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more daughters, who all die, one of them only “ leaving issue, such issue has a right to demand a “ fummons to parliament?”—It was resolved in the affirmative.

The principal objection touching the extinguish

ment of the barony of Broke, by reason of its deLords' Jour. scending to co-leirs, being removed ; Sir Richard

Verney claimed the barony of Willoughby de Broke, as 634-643

the sole heir of Sir Robert Willoughby de Broke.

vol. 15. P:

671.

Sir Thomas Powis, as his counsel, read a list of those peers, who had baronies by writ in them, included under higher titles, and also a list of those lords, who then fat in the house by virtue only of original writs of summons, and by descent from baronies in fee ; and a list of several noble ladies, who had then such baronies in them, some of whom had been declared baronesses in parliament: and insinuated to the Lords, that, while he was arguing one peer into the house, the king's counsel were arguing several noble dukes and earls out of their baronies, and several sitting barons out of the house. For, if a summons by writ was not an estate in fee, and descendible, then might the king choose, whether he would summon those barons any more to parliament, after the conclusion of the present parliament; and so by that means would subject the .peerage to great uncertainties, and destroy all their relolutions and judgments, touching the descent of such baronies.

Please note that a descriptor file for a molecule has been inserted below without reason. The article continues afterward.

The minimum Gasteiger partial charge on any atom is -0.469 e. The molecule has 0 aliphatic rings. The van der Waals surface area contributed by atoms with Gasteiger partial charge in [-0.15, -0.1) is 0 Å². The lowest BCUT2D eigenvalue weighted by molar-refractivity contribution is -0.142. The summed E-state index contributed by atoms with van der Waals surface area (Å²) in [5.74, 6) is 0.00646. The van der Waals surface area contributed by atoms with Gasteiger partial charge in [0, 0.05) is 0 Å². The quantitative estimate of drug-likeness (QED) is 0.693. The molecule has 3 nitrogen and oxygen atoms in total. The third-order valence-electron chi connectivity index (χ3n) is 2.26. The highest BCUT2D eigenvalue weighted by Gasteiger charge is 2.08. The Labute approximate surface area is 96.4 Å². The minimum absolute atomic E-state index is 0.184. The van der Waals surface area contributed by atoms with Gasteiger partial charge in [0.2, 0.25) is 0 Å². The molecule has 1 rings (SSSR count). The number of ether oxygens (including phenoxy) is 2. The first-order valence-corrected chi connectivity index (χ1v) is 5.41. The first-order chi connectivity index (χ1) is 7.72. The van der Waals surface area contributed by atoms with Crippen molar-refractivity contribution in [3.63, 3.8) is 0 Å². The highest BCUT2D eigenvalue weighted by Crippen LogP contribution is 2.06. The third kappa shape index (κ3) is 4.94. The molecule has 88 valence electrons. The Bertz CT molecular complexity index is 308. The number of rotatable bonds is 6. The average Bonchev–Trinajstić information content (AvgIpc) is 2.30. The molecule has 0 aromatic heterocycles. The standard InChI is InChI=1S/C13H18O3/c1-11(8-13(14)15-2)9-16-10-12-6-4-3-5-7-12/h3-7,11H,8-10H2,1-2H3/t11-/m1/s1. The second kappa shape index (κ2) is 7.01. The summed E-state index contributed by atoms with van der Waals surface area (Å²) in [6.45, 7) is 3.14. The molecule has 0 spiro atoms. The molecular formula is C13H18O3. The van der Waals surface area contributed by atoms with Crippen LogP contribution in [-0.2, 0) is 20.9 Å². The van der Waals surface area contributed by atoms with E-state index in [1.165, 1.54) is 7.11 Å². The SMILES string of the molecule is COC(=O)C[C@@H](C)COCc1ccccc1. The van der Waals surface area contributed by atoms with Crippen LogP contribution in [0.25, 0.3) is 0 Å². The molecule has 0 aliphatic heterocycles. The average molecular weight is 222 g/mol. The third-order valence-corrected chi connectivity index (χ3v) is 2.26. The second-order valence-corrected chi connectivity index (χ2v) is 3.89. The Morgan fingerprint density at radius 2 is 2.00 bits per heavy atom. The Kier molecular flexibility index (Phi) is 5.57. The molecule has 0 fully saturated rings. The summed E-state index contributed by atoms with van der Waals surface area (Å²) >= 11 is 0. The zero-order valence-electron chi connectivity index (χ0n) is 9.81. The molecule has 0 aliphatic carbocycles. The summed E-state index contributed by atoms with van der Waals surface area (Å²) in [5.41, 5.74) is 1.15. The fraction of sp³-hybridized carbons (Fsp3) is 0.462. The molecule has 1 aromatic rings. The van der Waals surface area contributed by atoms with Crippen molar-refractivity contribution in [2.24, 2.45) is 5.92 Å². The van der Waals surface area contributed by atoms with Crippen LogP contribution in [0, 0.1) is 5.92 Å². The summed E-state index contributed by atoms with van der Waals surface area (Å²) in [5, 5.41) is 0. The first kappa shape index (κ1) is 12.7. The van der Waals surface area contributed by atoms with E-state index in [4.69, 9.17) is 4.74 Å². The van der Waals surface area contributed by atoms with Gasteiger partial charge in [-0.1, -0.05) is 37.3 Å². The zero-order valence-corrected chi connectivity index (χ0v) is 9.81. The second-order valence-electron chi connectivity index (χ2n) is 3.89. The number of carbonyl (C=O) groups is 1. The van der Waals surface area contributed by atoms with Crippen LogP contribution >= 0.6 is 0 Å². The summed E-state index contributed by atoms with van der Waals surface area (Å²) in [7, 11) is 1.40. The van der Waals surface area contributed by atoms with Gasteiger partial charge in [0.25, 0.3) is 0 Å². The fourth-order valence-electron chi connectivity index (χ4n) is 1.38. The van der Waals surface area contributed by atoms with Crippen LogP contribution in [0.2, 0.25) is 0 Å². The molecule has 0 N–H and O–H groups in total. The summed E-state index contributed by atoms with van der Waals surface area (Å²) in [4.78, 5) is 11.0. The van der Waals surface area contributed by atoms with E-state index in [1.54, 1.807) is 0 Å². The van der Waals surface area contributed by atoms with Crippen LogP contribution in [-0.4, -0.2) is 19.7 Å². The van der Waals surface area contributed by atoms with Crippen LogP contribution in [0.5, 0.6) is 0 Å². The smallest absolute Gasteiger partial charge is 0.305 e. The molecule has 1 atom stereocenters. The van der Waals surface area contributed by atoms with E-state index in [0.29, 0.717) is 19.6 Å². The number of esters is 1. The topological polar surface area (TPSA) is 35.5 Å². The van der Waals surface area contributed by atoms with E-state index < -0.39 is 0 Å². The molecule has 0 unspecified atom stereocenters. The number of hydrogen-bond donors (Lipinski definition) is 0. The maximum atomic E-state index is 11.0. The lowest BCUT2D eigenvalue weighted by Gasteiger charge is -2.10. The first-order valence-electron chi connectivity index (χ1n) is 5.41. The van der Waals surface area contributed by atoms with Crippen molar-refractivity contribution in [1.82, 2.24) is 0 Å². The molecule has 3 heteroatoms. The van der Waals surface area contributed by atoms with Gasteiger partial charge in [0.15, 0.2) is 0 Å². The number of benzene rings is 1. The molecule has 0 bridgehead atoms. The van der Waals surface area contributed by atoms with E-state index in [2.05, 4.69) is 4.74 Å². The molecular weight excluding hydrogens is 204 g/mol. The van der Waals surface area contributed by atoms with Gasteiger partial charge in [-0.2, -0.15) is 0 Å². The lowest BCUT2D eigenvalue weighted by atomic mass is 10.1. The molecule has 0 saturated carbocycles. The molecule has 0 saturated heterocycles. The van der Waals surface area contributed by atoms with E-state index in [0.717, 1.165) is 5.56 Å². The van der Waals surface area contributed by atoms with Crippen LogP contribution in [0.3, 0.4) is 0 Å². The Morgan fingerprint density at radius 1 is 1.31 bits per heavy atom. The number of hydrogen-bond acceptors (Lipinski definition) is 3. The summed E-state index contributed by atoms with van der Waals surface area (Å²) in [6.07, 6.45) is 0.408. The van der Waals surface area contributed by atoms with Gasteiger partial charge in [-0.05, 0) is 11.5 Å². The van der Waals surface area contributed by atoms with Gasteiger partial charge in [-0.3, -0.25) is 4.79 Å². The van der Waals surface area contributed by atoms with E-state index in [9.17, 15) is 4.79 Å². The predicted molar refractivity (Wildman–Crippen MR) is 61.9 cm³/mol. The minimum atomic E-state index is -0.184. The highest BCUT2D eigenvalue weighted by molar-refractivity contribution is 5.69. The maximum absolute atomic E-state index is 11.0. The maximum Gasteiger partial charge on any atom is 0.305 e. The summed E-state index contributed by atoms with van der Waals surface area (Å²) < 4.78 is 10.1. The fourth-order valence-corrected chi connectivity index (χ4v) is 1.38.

The king's counsel urged several instances of ancient times against the descent of such baronies, and argued

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against the operation of the writ; and that in this case it did not appear, but that the first foundation of the honour might have been by patent, or for life, or in tail male; and vouched Bromflete's case, and Lord Vesey's writ of summons. He farther insisted, that the descent of the barony to co-heirs did merge or extinguish it, or make it revert to the crown ; and that it was in abeyance, by which means it was left to the clutches of the law, so as not to be taken out from thence, by any person whatsoever, otherwise than by a new creation.

The petitioner's counsel replied, that the honour could not be by patent, nor by writ, with a limitation to the heirs male : for that there was issue male from each of the two Sir Robert Willoughbys, who yet were not barons; insisting upon the right of the

peerage in general, and that, upon the true construction, the title was Willoughby of Broke.

After long debate, it was resolved that Sir Richard Verney had a right to a writ of summons to parliament, by the title of Lord Willoughby of Broke.

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A writ of summons was accordingly issued to him ; Lords Journ. and he was seated in the House of Peers by descent, vol. 15.668. without ceremony, in the ancient place of his ancestor Sir Robert Willoughby, next above Lord Eure.

$ 170. The same point was again determined in the following case.

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In 1720, Catherine Bokenham claimed the barony of Berners, which had fallen into abeyance ; as sole heir of Sir John Bourchier Lord Berners; the abeyance being then terminated. This petition was referred by his Majesty to the House of Lords; and Lord Clarendon reported from the committee of privileges, that search had been made so far back as the reign of 3., whether

any patent had been granted for creating Sir John Bourchier a baron; but none could be found.

Edw. 3.9